Using Netgear switches to distribute internet to separate groups

By smackenzie ·
Here's the setup: in a small office, I have a Netgear DG834 router, with one port hooked up to a GS105e switch, which has 2 PCs and a printer connected to it. A second router port is connected to a GS724P switch in a separate location; cabling from this point feeds 10 access points throughout the building (2 wired, 8 wireless using PoE).

Currently, any device connected to either switch can access the Internet; however, any device can also access the office computers. I need to create 4 separate user groups: 3 on the GS724TP, and 1 in the office. Each member of each group must have internet access, but none may have access to any other group on either of the two switches.

I am comfortable with simple networking concepts, and believe the hardware is capable of the task; I believe I understand the basics of the VLAN concept. However, I lack the experience that the documentation assumes, and would therefore welcome assistance and advice on the specific settings required on each of the 3 devices to achieve my goal.

- xlrtech

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Not sure your hardware is capable

by robo_dev In reply to Using Netgear switches to ...

The simplest way to do this is to swap your router/firewall for one with multiple LAN interfaces. This would allow you to assign one interface to your office network and the other interface to your WLAN. These would be two separate subnets. You would then plug your one switch into one interface, and the other switch into the second interface.

VLANs allow you to split an ethernet switch into what effectively looks like multiple physical switches. BUT, a VLAN capable switch typically needs a router to route between VLANs, and for two separate VLANs to get to the internet, they need two different LAN default gateways (which your current router cannot provide). So the short answer is that you don't need a switch that can do VLANs, you need a router/firewall that can support multiple LANs.

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Perfect example

by JPElectron In reply to Using Netgear switches to ...

A very similar example of what you want to create is shown here:

The GS724TP does allow for VLANs, so that's good.
The DG834 doesn't support VLANs nor does it have a dedicated DMZ port, you'd would need a router that will support at least one of those to create a separate guest network.
If you need to isolate more than 2 networks, then you need a firewall with more than 2 internal LAN interfaces, or support for VLANs. I'm not confident Netgear offers VLANs in any of their routers, but I know Cisco ASA 5505 (20 active VLANs with the Security Plus license) or ASA 5510 (100 active VLANs with the Security Plus license) could do it.

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Reponse To Answer

by smackenzie In reply to Perfect example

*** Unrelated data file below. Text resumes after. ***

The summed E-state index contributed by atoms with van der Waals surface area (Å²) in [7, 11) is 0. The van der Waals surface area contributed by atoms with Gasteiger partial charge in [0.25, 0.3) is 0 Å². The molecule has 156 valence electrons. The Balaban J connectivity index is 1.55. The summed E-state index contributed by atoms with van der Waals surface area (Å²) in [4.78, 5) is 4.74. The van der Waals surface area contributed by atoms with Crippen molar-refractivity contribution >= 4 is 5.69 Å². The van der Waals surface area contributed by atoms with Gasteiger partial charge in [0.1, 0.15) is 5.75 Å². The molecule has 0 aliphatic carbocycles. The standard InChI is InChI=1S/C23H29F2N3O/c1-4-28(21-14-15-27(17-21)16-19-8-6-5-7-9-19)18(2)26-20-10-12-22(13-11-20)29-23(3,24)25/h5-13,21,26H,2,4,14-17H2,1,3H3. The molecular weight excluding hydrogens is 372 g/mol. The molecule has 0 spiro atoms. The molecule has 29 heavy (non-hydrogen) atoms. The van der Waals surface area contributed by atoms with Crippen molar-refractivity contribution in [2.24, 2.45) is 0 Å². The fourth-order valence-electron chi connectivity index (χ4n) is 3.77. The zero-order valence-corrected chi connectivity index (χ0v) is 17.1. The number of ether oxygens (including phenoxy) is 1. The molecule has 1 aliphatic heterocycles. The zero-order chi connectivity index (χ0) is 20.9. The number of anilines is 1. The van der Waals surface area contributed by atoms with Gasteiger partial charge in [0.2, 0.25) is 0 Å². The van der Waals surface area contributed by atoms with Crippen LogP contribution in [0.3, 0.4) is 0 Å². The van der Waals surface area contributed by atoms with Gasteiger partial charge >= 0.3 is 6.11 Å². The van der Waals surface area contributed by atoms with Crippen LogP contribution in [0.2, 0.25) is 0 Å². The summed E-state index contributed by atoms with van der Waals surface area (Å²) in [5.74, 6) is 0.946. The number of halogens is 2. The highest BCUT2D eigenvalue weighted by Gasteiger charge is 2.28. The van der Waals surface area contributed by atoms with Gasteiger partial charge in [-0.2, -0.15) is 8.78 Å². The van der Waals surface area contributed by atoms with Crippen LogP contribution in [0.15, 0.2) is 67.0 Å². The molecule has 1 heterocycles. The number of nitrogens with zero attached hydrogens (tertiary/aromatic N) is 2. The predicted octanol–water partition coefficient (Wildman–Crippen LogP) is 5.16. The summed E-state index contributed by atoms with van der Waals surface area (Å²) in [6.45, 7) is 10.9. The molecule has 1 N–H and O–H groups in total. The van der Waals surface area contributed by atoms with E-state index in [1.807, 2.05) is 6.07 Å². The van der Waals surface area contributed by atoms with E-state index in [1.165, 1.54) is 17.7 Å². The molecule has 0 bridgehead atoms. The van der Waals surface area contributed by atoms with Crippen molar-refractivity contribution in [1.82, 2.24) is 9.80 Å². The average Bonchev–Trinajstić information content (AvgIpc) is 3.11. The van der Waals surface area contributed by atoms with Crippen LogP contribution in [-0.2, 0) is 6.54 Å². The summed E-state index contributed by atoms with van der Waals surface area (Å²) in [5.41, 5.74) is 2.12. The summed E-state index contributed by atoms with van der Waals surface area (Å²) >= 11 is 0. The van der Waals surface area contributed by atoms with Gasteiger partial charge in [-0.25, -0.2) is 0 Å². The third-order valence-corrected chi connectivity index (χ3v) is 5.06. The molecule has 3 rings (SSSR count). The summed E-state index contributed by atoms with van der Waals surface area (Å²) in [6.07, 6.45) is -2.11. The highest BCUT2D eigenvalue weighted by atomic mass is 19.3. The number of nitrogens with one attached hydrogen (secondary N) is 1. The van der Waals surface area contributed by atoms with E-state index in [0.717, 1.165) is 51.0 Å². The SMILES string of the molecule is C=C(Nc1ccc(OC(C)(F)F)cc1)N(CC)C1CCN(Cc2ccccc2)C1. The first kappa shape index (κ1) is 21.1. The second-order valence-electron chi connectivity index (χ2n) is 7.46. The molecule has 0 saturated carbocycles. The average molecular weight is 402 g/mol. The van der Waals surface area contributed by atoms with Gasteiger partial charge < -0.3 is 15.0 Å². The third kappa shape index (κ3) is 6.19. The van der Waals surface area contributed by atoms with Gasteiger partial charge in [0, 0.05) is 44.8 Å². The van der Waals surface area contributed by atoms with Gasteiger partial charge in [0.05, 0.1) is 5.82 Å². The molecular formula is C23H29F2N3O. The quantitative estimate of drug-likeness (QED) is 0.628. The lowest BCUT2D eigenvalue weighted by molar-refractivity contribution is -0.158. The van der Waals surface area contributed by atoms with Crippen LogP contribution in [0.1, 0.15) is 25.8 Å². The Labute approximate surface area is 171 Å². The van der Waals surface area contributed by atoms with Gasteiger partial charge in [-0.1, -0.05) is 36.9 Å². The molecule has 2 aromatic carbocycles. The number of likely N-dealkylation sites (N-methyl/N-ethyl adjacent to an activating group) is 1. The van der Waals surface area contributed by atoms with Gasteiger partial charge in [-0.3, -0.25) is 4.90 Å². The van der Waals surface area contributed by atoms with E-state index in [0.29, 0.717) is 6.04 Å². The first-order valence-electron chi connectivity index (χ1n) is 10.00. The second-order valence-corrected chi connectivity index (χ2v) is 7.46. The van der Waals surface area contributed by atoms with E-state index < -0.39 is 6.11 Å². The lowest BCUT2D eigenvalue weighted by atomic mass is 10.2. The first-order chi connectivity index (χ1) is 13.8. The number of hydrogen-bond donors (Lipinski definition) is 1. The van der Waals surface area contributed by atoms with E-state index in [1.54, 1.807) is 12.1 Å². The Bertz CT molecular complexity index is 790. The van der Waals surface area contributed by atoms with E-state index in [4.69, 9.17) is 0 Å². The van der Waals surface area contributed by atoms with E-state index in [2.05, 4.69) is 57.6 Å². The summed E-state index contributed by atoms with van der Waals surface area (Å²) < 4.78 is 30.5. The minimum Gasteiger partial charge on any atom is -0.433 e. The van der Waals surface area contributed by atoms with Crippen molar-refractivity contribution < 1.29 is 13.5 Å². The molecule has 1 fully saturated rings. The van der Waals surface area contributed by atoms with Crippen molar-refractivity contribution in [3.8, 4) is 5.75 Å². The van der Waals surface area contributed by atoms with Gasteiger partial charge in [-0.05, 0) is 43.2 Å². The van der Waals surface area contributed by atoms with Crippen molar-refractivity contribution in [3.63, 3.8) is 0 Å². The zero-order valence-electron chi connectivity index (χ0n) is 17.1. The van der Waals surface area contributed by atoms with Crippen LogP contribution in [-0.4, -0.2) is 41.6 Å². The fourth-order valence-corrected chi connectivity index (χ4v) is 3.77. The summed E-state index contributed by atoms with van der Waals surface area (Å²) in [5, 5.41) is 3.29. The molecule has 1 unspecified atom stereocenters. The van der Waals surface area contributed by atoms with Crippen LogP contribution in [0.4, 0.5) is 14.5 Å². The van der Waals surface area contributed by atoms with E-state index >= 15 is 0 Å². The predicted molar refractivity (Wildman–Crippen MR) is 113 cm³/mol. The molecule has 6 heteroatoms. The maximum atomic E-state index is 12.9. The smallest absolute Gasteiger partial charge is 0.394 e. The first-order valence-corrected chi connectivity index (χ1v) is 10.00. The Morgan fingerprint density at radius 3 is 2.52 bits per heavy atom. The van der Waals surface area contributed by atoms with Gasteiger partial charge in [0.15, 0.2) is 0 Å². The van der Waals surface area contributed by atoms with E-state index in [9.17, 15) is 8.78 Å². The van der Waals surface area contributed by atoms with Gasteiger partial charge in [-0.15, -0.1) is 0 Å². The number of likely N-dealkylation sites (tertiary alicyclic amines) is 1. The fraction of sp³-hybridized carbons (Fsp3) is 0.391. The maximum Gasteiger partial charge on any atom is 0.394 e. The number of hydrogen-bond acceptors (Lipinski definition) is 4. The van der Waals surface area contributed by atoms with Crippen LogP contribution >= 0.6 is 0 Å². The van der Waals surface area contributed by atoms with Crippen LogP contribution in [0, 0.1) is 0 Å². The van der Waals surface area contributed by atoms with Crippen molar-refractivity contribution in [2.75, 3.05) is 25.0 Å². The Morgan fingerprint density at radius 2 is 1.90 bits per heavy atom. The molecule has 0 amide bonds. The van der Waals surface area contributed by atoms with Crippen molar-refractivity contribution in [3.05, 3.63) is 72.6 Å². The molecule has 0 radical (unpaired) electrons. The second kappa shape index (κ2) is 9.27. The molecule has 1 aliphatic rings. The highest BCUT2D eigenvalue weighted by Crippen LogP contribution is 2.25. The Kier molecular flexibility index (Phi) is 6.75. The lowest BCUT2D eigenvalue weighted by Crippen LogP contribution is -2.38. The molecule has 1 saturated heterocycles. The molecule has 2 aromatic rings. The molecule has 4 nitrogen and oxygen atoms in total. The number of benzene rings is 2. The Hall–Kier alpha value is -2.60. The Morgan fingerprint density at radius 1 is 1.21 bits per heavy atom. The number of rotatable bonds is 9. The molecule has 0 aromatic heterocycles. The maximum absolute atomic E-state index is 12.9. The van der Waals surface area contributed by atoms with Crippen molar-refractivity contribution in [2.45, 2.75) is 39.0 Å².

robo_dev and JPElectron, thank you for your replies. I now understand the issue better, and have studied the example provided. I already have a GS105e switch attached to the DG834; from your responses and what I've read, I understand I will need both this switch and an additional device to implement what I've outlined. The additional device could be one of the Cisco devices mentioned, or a Netgear device such as the FVS318G or FVS336G - it would be helpful if you could confirm this.

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Reponse To Answer

by JPElectron In reply to Perfect example

FVS318G or FVS336G both have a DMZ port, so you could use the LAN port as VLAN1 and DMZ port as VLAN2 (effectively creating two separate LANs)

The GS105E switch is not a smart switch or managed switch, so it doesn't understand VLANs or trucking. Whatever you plug into a GS105E is all part of the same flat LAN.

If you need more than two separate networks, you'll need a Cisco.

The Netgear FVS318N latest firmware seems to support VLANs, where you might be able to create more than 2 networks, but I cannot confirm this.

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Reponse To Answer

by smackenzie In reply to Perfect example

Thanks JPElectron, that's really helpful. So if I have this right, I should ditch the GS105e and replace with an FVS318G (don't need wireless). Using the illustration you provided, I can then set up 2 LANs, one in the office and the other (using DMZ) in the remote location, using the GS724TP. I don't need a 3rd LAN; however, if possible I wish set up subgroups on the second LAN using the VLAN capability of the 24-port switch.

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Reponse To Answer

by JPElectron In reply to Perfect example

Yes, but be aware that...
FVS318G NAT throughput is 25 Mbps
FVS336Gv2 NAT throughput is 60 Mbps
FVS318N NAT throughput is 95 Mbps
...the router should be as fast or faster than your Internet connection.

...although I just tested FVS318N with the latest firmware, and there seems to be a few bugs, the most obvious of which was constant DNS lookup failures even when DNS Proxy was disabled - you can disable the wireless completely - but I'd stay away until a better firmware is out.

Cisco ASA 5505 throughput is 150 Mbps
Cisco ASA 5510 throughput is 300 Mbps

Be aware that you can have multiple VLANs on the GS724TP, but if you only have two interfaces in a non-VLAN-aware router (the LAN port and the DMZ port) then that's the max number of VLANs you can create that will actually route traffic out to the Internet.

If you wanted to have multiple VLANs on the switch, that all route out to the Internet, you'd need one of the following...
- a firewall with more than 2 interfaces
- a switch with routing capabilities, Netgear calls these "fully managed" switches like the GSM series
- a router that supports VLANs and trunking (multiple VLANs in one port)

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